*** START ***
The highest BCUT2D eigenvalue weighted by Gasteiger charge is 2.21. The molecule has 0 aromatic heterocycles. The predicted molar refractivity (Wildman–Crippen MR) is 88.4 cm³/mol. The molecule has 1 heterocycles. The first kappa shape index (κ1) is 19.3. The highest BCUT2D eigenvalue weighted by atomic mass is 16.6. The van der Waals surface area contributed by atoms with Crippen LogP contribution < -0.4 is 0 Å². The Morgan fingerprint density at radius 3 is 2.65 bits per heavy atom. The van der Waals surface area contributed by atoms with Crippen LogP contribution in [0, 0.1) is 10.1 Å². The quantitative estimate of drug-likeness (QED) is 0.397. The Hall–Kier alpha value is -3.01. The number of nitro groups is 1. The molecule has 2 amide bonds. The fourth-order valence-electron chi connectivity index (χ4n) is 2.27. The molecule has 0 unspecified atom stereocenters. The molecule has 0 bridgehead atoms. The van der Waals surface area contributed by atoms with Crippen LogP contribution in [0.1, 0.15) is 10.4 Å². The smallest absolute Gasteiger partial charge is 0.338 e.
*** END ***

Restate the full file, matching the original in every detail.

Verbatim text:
The highest BCUT2D eigenvalue weighted by Gasteiger charge is 2.21. The molecule has 0 aromatic heterocycles. The predicted molar refractivity (Wildman–Crippen MR) is 88.4 cm³/mol. The molecule has 1 heterocycles. The first kappa shape index (κ1) is 19.3. The highest BCUT2D eigenvalue weighted by atomic mass is 16.6. The van der Waals surface area contributed by atoms with Crippen LogP contribution < -0.4 is 0 Å². The Morgan fingerprint density at radius 3 is 2.65 bits per heavy atom. The van der Waals surface area contributed by atoms with Crippen LogP contribution in [0, 0.1) is 10.1 Å². The quantitative estimate of drug-likeness (QED) is 0.397. The Hall–Kier alpha value is -3.01. The number of nitro groups is 1. The molecule has 2 amide bonds. The fourth-order valence-electron chi connectivity index (χ4n) is 2.27. The molecule has 0 unspecified atom stereocenters. The molecule has 0 bridgehead atoms. The van der Waals surface area contributed by atoms with Crippen LogP contribution in [0.1, 0.15) is 10.4 Å². The smallest absolute Gasteiger partial charge is 0.338 e.